In attracting and amusing, the cinema already rivals the beer-hall and the tavern. I do not know whether New York or Paris possesses at the present time more cinemas or taverns, or which of these enterprises yields more revenue. But it is manifest that, above everything, the cinema competes with the tavern in the matter of how the eight leisure hours are to be filled. Can we secure this incomparable weapon? Why not? The government of the czar, in a few years, established an intricate net of state barrooms. The business yielded a yearly revenue of almost a billion gold rubles. Why should not the government of the workers establish a net of state cinemas? This apparatus of amusement and education could more and more be made to become an integral part of national life. Used to combat alcoholism, it could at the same time be made into a revenue-yielding concern. Is it practicable? Why not? It is, of course, not easy. It would be, at any rate, more natural and more in keeping with the organizing energies and abilities of a workers’ state than, let us say, the attempt to restore the vodka monopoly.

The cinema competes not only with the tavern but also with the church. And this rivalry may become fatal for the church if we make up for the separation of the church from the socialist state by the fusion of the socialist state and the cinema.

Religiousness among the Russian working classes practically does not exist. It actually never existed. The Orthodox Church was a daily custom and a government institution. It never was successful in penetrating deeply into the consciousness of the masses, nor in blending its dogmas and canons with the inner emotions of the people The reason for this is the same – the uncultured condition of old Russia, including her church. Hence, when awakened for culture, the Russian worker easily throws off his purely external relation to the church, a relation which grew on him by habit. For the peasant, certainly, this becomes harder, not because the peasant has more profoundly and intimately entered into the church teaching – this has, of course, never been the case – but because the inertia and monotony of his life are closely bound up with the inertia and monotony of church practices.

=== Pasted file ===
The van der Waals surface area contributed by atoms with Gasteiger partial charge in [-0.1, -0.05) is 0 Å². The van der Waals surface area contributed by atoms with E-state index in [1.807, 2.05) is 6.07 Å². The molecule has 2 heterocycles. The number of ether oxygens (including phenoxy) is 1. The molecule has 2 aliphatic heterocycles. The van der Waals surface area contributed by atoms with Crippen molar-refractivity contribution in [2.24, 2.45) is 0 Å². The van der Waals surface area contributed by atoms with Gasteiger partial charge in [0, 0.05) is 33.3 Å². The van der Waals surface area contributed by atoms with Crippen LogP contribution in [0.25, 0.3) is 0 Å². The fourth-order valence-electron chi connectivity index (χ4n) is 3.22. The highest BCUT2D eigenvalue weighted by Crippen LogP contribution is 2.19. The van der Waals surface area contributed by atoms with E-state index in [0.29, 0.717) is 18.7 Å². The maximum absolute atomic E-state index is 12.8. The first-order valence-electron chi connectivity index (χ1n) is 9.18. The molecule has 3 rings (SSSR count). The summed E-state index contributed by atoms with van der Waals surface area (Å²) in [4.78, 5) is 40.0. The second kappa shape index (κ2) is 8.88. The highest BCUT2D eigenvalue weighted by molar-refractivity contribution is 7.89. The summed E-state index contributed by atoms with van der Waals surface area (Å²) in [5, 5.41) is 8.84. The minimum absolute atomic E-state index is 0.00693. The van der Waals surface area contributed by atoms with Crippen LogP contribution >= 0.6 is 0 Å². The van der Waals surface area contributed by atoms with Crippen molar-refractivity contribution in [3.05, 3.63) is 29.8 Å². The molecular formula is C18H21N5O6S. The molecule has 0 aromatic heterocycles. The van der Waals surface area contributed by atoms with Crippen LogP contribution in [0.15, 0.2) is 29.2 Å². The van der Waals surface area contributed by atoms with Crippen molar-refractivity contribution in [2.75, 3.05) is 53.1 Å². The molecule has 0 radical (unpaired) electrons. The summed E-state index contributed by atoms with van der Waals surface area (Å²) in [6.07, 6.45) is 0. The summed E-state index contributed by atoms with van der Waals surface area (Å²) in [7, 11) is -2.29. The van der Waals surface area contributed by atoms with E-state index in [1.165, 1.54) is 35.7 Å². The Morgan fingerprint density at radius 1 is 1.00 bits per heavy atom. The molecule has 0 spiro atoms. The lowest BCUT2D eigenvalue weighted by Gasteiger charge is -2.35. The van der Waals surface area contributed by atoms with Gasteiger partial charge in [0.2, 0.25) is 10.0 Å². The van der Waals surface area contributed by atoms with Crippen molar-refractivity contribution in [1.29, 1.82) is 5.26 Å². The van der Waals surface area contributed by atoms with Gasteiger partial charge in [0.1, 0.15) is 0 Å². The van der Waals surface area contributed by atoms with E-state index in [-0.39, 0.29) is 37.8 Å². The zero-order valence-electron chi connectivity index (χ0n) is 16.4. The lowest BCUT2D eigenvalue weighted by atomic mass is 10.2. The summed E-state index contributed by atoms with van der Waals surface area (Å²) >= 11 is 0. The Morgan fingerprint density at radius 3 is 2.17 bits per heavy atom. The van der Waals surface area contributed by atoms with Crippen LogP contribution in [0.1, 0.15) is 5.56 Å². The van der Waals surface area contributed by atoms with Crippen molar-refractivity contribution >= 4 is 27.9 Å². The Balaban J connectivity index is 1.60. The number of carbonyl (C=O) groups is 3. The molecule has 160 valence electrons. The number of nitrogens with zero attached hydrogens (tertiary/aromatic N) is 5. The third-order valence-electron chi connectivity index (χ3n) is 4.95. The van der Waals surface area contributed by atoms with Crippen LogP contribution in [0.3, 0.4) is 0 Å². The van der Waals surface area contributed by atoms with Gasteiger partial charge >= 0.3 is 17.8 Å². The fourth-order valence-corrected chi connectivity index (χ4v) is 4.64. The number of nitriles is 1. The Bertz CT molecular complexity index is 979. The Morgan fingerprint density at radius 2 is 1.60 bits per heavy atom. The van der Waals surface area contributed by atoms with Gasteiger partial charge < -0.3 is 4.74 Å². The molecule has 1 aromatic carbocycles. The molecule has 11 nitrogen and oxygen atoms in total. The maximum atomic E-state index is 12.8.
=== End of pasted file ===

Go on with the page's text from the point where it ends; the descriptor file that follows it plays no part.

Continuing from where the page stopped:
The workers’ relation to the church (I am speaking of the nonparty mass worker) holds mostly by the thread of habit, the habit of women in particular. Icons still hang in the home because they are there. Icons decorate the walls; it would be bare without them; people would not be used to it. A worker will not trouble to buy new icons, but has not sufficient will to discard the old ones. In what way can the spring festival be celebrated if not by Easter cake? And Easter cake must be blessed by the priest, otherwise it will be so meaningless. As for church-going, the people do not go because they are religious; the church is brilliantly lighted, crowded with men and women in their best clothes, the singing is good – a range of social-aesthetic attractions not provided by the factory, the family, or the workaday street. There is no faith or practically none. At any rate, there is no respect for the clergy or belief in the magic force of ritual. But there is no active will to break it all. The elements of distraction, pleasure, and amusement play a large part in church rites. By theatrical methods the church works on the sight, the sense of smell (through incense), and through them on the imagination. Man’s desire for the theatrical, a desire to see and hear the unusual, the striking, a desire for a break in the ordinary monotony of life, is great and ineradicable; it persists from early childhood to advanced old age. In order to liberate the common masses from ritual and the ecclesiasticism acquired by habit, antireligious propaganda alone is not enough. Of course, it is necessary; but its direct practical influence is limited to a small minority of the more courageous in spirit. The bulk of the people are not affected by antireligious propaganda; but that is not because their spiritual relation to religion is so profound. On the contrary, there is no spiritual relation at all; there is only a formless, inert, mechanical relation, which has not passed through the consciousness; a relation like that of the street sight-seer, who on occasion does not object to joining in a procession or a pompous ceremony, or listening to singing, or waving his arms.

Meaningless ritual, which lies on the consciousness like an inert burden, cannot be destroyed by criticism alone; it can be supplanted by new forms of life, new amusements, new and more cultured theaters. Here again, thoughts go naturally to the most powerful – because it is the most democratic – instrument of the theater: the cinema. Having no need of a clergy in brocade, etc., the cinema unfolds on the white screen spectacular images of greater grip than are provided by the richest church, grown wise in the experience of a thousand years, or by mosque or synagogue. In church only one drama is performed, and always one and the same, year in, year out; while in the cinema next door you will be shown the Easters of heathen, Jew, and Christian, in their historic sequence, with their similarity of ritual. The cinema amuses, educates, strikes the imagination by images, and liberates you from the need of crossing the church door. The cinema is a great competitor not only of the tavern but also of the church. Here is an instrument which we must secure at all costs!